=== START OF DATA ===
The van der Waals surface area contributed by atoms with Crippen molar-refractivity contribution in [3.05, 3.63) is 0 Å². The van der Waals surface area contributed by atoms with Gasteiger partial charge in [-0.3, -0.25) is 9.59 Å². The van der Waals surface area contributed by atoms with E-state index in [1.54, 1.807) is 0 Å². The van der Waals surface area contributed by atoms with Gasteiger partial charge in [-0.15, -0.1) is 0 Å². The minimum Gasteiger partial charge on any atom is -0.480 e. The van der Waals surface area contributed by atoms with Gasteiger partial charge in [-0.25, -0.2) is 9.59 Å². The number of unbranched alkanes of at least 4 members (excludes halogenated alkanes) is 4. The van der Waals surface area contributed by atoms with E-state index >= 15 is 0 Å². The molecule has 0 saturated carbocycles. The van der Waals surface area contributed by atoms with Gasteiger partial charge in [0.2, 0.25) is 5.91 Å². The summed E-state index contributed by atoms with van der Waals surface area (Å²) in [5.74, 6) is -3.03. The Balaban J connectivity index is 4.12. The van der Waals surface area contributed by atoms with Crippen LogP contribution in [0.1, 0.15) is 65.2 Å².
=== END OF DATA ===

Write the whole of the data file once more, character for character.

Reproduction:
The van der Waals surface area contributed by atoms with Crippen molar-refractivity contribution in [3.05, 3.63) is 0 Å². The van der Waals surface area contributed by atoms with Gasteiger partial charge in [-0.3, -0.25) is 9.59 Å². The van der Waals surface area contributed by atoms with E-state index in [1.54, 1.807) is 0 Å². The van der Waals surface area contributed by atoms with Gasteiger partial charge in [-0.15, -0.1) is 0 Å². The minimum Gasteiger partial charge on any atom is -0.480 e. The van der Waals surface area contributed by atoms with Gasteiger partial charge in [-0.25, -0.2) is 9.59 Å². The number of unbranched alkanes of at least 4 members (excludes halogenated alkanes) is 4. The van der Waals surface area contributed by atoms with E-state index >= 15 is 0 Å². The molecule has 0 saturated carbocycles. The van der Waals surface area contributed by atoms with Gasteiger partial charge in [0.2, 0.25) is 5.91 Å². The summed E-state index contributed by atoms with van der Waals surface area (Å²) in [5.74, 6) is -3.03. The Balaban J connectivity index is 4.12. The van der Waals surface area contributed by atoms with Crippen LogP contribution in [0.1, 0.15) is 65.2 Å².